Work Backwards to Organize Your Online Course

Have you ever finished reading an article and thought “Okay…what was the point? I just wasted 10 minutes of my life.” Yeah, me too. Fortunately you probably didn’t pay $500+ up to read that article. Wouldn’t you be peeved if you had? Well, there’s a lot of online courses out there that leave people feeling that way. Luckily, there’s a simple strategy you can use to make sure yours isn't one of them.

If you’re signed up for the Zen Courses newsletter, you’ve probably read some of my tips for working backwards to organize your online course. But you haven’t heard about the alternative. There are two approaches you can use to create content for your online course: working forward and working backward.

Why You Don’t Want to Work Forward

What do I mean by "working forward"? (Sidebar: is it forward or forwards? Geez, grammar!) This is when you get excited and write all of your content first, then try to retrofit it to your learner. The result? More work and stress.

Maybe you’ve spent hours creating content—and feeling super proud of that—only to realize that you missed something that your audience really needs to learn? Maybe you have tons of content and are struggling to figure out how to organize it into a logical flow?

That's a pretty common issue. Here's how to fix it.

Just Like Writing, Start With Your Audience

Writing content for your course is similar to writing a (good) article, with one exception. When you write a (good) article, you think about what your audience needs to know, then you outline the content. From subject to main topics and so on...

When you write content for your course, you do the same two things but you also think about what your learners need to be able to do after taking your course. That’s the key.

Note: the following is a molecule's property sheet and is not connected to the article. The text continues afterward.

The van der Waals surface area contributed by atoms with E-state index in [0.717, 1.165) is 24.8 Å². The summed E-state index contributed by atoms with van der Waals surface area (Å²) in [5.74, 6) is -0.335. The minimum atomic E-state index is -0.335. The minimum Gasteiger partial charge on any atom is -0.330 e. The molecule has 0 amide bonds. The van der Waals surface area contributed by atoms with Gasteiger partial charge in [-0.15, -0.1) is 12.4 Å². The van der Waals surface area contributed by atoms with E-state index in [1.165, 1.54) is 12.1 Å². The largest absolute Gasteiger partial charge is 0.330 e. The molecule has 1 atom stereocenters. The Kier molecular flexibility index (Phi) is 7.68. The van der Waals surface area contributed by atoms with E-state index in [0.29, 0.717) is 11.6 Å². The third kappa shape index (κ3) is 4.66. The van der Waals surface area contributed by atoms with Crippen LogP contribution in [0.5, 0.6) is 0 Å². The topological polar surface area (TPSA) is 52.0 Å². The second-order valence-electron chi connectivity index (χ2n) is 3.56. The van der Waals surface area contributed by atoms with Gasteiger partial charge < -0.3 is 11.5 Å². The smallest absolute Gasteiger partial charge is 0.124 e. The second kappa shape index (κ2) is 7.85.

You’ll be amazed at how this shifts your mindset. When you use existing content without thinking about how it fits the learning goals for your course, chances are it'll be off-target. Also, it won’t be very fun for your fans, your tribe, your people. The ones who fork over their hard-earned money to buy your stuff, believing it will help them succeed. We can’t let them down, can we?

Work Backward: Get it right with less stress

So how do you work backward and organize your course the right way? Start by asking questions about your learners: Who are they? What problem will your course solve for them?

Next, work backwards by figuring out your course learning goals. Ask yourself “What should my learners know and/or be able to do after completing this course?” By asking this question, you should come up with at least one answer. These are your course learning goals.

Working backwards from there, ask yourself “What topics do I need to cover to make sure my learners can do these things?” Write down the main topics that you need to cover. You can keep working backwards like this to figure out what sub-topics your main topics should include. When you’ve finished, you’ll have a working outline of your online course content. 

Wait…does that mean you'll have a well-organized course AND an outline to work from? Why yes, yes it does.

When Do You Stop Working Backward?

When you can't think of anymore questions. It's up to you. If you want, you can keep working backward by asking questions like: "What’s the best format to explain this topic--audio, video, or text? Do I need to include any resources to support this topic?" See how it all starts to come together?

Back to You

Does this make sense? Now that you've learned how to approach organizing your course, give it a try. Even if you have content already, you can still ask these questions. Start by asking yourself these five questions:

  1. What is my course subject?
  2. Who are my learners?
  3. What big problem will my course solve for my learners?
  4. What should my learners know and/or be able to do after completing my course?
  5. What topics do I need to cover to support their ability to do those things?

Have questions? Jot them down in the comments. I’ll be happy to help! 

Image Credit: Kenny Louie via Flickr

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